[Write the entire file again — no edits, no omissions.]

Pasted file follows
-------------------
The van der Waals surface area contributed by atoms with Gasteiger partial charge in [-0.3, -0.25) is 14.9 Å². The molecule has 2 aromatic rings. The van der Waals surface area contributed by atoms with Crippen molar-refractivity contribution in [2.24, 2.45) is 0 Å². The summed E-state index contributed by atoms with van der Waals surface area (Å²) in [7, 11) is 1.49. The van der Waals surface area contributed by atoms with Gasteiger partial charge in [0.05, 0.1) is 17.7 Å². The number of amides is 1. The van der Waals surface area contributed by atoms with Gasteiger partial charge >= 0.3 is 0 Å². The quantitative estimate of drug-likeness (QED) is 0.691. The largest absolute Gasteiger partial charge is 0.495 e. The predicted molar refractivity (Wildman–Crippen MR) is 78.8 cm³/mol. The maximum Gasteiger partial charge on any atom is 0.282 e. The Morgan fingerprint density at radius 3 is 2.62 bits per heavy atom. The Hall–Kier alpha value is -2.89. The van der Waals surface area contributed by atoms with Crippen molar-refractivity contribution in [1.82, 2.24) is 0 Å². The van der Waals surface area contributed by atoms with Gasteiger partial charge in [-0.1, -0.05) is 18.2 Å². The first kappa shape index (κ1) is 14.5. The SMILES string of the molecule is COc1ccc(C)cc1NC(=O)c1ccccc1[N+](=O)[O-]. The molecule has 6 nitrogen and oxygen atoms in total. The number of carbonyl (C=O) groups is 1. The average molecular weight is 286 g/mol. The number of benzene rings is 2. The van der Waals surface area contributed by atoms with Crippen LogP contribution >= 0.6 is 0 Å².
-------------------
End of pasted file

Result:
The van der Waals surface area contributed by atoms with Gasteiger partial charge in [-0.3, -0.25) is 14.9 Å². The molecule has 2 aromatic rings. The van der Waals surface area contributed by atoms with Crippen molar-refractivity contribution in [2.24, 2.45) is 0 Å². The summed E-state index contributed by atoms with van der Waals surface area (Å²) in [7, 11) is 1.49. The van der Waals surface area contributed by atoms with Gasteiger partial charge in [0.05, 0.1) is 17.7 Å². The number of amides is 1. The van der Waals surface area contributed by atoms with Gasteiger partial charge >= 0.3 is 0 Å². The quantitative estimate of drug-likeness (QED) is 0.691. The largest absolute Gasteiger partial charge is 0.495 e. The predicted molar refractivity (Wildman–Crippen MR) is 78.8 cm³/mol. The maximum Gasteiger partial charge on any atom is 0.282 e. The Morgan fingerprint density at radius 3 is 2.62 bits per heavy atom. The Hall–Kier alpha value is -2.89. The van der Waals surface area contributed by atoms with Crippen molar-refractivity contribution in [1.82, 2.24) is 0 Å². The van der Waals surface area contributed by atoms with Gasteiger partial charge in [-0.1, -0.05) is 18.2 Å². The first kappa shape index (κ1) is 14.5. The SMILES string of the molecule is COc1ccc(C)cc1NC(=O)c1ccccc1[N+](=O)[O-]. The molecule has 6 nitrogen and oxygen atoms in total. The number of carbonyl (C=O) groups is 1. The average molecular weight is 286 g/mol. The number of benzene rings is 2. The van der Waals surface area contributed by atoms with Crippen LogP contribution >= 0.6 is 0 Å².